I'm not sure I understand the rest of your argument though. Are you saying that speculation about space and spatiality always results in bad theory? Or just that right now it's not necessary?

But why is that? Surely the fact that architects don't have a sophisticated language or theory for discussing space in terms of political power and control is PRECISELY the reason why we should be trying to develop one now?

I also think you're making a false distinction between thinking and "spontaneous" or "energetic" action. Thinking can be spontaneous and energetic too, just as action can be predictable and lazy. And what you describe as praxis is surely a combination of both? You seem to be saying that now is not the time for thinking but this strikes me as potentially philistine.

Richard Seymour and Nina Power have written plenty of great stuff about the protests and occupations and I've linked to NP's blog in my recent posts. But what are you saying here? That that's it? No one else need bother trying to think about the current political situation? Is there no more thinking to be done here, especially from people who are from different disciplines?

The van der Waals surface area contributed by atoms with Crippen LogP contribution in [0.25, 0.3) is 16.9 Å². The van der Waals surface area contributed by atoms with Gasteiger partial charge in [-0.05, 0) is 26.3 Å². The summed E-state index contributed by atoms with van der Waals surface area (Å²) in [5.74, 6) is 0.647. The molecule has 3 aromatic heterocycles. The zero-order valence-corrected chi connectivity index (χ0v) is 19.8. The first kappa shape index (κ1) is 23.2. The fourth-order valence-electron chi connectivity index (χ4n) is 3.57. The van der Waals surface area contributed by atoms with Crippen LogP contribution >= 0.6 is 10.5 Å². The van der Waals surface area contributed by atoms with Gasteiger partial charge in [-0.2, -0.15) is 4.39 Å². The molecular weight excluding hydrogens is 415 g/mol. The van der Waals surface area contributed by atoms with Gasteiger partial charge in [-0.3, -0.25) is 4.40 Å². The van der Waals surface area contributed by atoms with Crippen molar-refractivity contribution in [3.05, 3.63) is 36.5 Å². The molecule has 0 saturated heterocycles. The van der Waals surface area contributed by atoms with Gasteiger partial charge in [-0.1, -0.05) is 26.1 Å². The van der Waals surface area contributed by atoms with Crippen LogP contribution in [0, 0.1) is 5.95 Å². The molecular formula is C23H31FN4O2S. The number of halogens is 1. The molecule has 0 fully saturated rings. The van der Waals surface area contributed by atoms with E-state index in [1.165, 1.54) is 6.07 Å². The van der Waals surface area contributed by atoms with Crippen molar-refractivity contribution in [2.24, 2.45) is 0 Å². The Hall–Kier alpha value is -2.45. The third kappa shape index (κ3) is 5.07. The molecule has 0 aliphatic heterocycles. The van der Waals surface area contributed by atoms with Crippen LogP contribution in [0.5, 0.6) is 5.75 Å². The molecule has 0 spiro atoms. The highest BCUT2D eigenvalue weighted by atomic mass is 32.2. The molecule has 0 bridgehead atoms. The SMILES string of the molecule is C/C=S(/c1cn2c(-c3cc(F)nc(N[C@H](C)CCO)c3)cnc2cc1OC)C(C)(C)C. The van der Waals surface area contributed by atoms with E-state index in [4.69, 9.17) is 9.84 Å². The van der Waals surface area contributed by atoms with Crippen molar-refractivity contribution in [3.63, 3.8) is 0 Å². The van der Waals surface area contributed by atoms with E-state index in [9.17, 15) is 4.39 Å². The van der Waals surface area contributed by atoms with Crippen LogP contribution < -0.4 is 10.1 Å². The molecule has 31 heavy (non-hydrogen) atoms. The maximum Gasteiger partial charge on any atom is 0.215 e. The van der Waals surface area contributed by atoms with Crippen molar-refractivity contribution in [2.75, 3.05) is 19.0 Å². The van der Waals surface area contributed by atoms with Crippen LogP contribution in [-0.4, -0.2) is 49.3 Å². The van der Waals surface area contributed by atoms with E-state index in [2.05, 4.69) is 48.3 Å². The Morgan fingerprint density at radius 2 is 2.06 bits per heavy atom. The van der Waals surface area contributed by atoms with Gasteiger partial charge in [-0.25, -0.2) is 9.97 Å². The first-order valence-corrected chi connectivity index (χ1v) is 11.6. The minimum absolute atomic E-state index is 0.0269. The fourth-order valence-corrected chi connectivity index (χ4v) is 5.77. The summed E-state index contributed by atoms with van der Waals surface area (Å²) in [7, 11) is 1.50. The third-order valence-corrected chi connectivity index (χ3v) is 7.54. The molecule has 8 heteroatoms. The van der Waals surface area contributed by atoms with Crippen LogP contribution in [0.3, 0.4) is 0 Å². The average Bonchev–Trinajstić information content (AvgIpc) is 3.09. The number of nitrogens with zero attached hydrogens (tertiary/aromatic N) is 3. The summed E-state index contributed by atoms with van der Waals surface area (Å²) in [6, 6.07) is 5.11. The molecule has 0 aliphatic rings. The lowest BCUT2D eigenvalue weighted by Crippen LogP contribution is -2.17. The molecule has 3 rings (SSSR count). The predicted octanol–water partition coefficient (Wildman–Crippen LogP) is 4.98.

Finally, is crippling the coalition the "No. 1 goal"? There is a danger here that minor concessions will result in everyone accepting the overall situation. Yes, defeat of the education cuts proposed by Browne is vital, but a minor capitulation of the coalition is not the end game. The occupations are interesting - spatially, politically, socially - because they propose alternative forms of organisation and value to the ones we have at the moment. They are also only beginning to formulate what they want and what their demands are. This suggests a much stronger agenda than resistance to cuts or even the coalition, but the beginnings of something much much better in its place.

I didn't mention 1968.

Finally, I referenced your comments on twitter more as a rebuke to myself than a criticism of you. Perhaps that came across wrong.

Murphy said...

Ok, well, first, I'm just a little upset that I've been experiencing all this pretty vicariously. I haven't even written a post about this situation by myself, for god's sake, what kind of critic am I?

Anyway; considering "Surely the fact that architects don't have a sophisticated language or theory for discussing space in terms of political power and control is PRECISELY the reason why we should be trying to develop one now?"

Perhaps you're right, and perhaps I am being a philistine. What I think that I am trying to put across here is the sense that existing 'radical' arch. theories are more about career progression within a neo-liberal environment. Unpacking this intellectual dissembling is a rigorous and perhaps slow process, one which I would like to think that I am engaged in with my own work. What it isn't is something you can do while running away from a policeman on a horse who wants to smash your head in.